How Does “Guardians of the Galaxy” Reflect the Stark Contrast Between the West and the Middle East?
Besides the humorous and turbulent relationship between the titular characters, Guardians of the Galaxy’s (2014) main plot focuses on the clash of civilizations between two opposing forces that have been at each other’s throats for centuries. On one side are the Nova Corp, an intergalactic military and police force, and on the other side are the Kree, a militaristic and technologically advanced alien race.
Despite the recent peace treaty between the two, Ronan (Lee Pace), the film’s chief antagonist and Kree fanatic, hopes to gain a powerful gem known as the Infinity Stone to wreck havoc on the Nova’s capital world and Zandar, whom he feels has wronged his people for generations. While Kree officials may not have a direct role in the villain’s actions, they show a lack of concern and even express sympathy for his evil ways, despite the Nova Corp’s pleas for their intervention.
The Nova Corp can be seen as representing of the United States, NATO or just Western democracy in general. The Kree seem highly reminiscent of the authoritarian regimes in the Middle East, like the Arab Republic of Egypt, the Kingdom of Saudi Arabia and the Islamic Republic of Iran. However, in reality, the West, particularly the U.S., sometimes relies on these repressive dictatorships to keep Islamic fundamentalism at bay. Examples include their alliances with the Saudi Arabian and Jordanian governments, both countries with archly conservative populations, resuming military aid to Egypt after Abdel Fattah el-Sisi’s overthrow of the Muslim Brotherhood’s Mohammad Morsi, and ironically, support for Saddam Hussein during the Iran-Iraq War (1980-1988).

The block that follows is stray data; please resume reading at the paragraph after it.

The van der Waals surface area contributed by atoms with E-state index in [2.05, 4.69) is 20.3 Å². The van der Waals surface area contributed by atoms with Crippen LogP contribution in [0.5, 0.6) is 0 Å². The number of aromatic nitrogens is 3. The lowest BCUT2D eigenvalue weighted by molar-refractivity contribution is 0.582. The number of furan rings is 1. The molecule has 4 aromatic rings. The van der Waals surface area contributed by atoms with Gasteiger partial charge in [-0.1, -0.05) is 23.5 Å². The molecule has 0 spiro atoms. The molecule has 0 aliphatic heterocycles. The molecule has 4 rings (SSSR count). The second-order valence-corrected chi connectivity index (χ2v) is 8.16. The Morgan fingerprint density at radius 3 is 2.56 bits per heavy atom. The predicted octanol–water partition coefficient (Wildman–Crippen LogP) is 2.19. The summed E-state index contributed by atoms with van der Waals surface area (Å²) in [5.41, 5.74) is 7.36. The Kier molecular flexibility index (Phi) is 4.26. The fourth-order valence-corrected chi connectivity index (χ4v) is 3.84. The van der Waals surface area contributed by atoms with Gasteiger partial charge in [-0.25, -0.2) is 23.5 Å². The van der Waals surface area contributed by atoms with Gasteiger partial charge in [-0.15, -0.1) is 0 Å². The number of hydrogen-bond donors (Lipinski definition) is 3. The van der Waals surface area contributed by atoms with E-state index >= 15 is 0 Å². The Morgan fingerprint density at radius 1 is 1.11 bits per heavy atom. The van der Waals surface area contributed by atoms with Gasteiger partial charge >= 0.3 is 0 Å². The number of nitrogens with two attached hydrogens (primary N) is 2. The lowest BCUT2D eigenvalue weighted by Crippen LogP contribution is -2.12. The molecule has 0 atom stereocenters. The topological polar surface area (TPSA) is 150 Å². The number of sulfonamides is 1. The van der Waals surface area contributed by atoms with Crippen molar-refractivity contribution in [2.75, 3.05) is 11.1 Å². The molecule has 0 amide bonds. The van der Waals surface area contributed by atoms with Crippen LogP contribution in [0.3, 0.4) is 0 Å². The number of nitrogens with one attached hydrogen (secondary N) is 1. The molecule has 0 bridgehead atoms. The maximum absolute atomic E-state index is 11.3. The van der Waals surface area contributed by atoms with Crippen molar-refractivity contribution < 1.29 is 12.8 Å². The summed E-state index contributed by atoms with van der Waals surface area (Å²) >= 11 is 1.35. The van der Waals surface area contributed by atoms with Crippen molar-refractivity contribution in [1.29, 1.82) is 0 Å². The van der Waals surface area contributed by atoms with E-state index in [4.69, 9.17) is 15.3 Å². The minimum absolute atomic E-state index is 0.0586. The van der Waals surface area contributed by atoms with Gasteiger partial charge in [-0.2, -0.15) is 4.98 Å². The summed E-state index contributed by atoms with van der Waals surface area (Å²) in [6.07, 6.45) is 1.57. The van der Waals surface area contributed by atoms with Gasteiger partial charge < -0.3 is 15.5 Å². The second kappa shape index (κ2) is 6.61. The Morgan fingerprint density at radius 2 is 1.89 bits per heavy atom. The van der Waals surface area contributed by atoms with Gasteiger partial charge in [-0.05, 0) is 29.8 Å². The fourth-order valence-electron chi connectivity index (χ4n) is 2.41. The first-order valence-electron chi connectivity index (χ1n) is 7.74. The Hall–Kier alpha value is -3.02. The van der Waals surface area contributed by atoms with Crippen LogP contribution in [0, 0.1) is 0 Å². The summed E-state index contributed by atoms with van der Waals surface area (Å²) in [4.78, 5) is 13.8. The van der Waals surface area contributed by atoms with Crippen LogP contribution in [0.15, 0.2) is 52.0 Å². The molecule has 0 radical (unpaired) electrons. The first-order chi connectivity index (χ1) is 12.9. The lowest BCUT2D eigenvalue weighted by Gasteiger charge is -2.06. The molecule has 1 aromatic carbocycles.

Ronan is an example of this violent extremism, which is prevalent in a region where terrorist groups like the Taliban (Afghanistan, Pakistan), Al-Qaeda (the Arabian Peninsula, Afghanistan) ISIS (Iraq, Syria), Hezbollah (Lebanon) and Houthis (Yemen) commit horrible acts. Yet, the film’s comparisons are overly simplified and reductive, since many of these real world governments and militias are strongly opposed to each other due to national interests and deep seeded religious feuds.
Guardians of the Galaxy concludes with Ronan’s defeat and the Infinity Stone safely in the hands of the Nova Corp. Now, are we expected to believe the notion that this supposedly righteous force will do the responsible thing with the gem? Or, should we question whether they would eventually use this weapon to maintain their now dominant and undisputed stance in the galaxy? Tee up the sequel.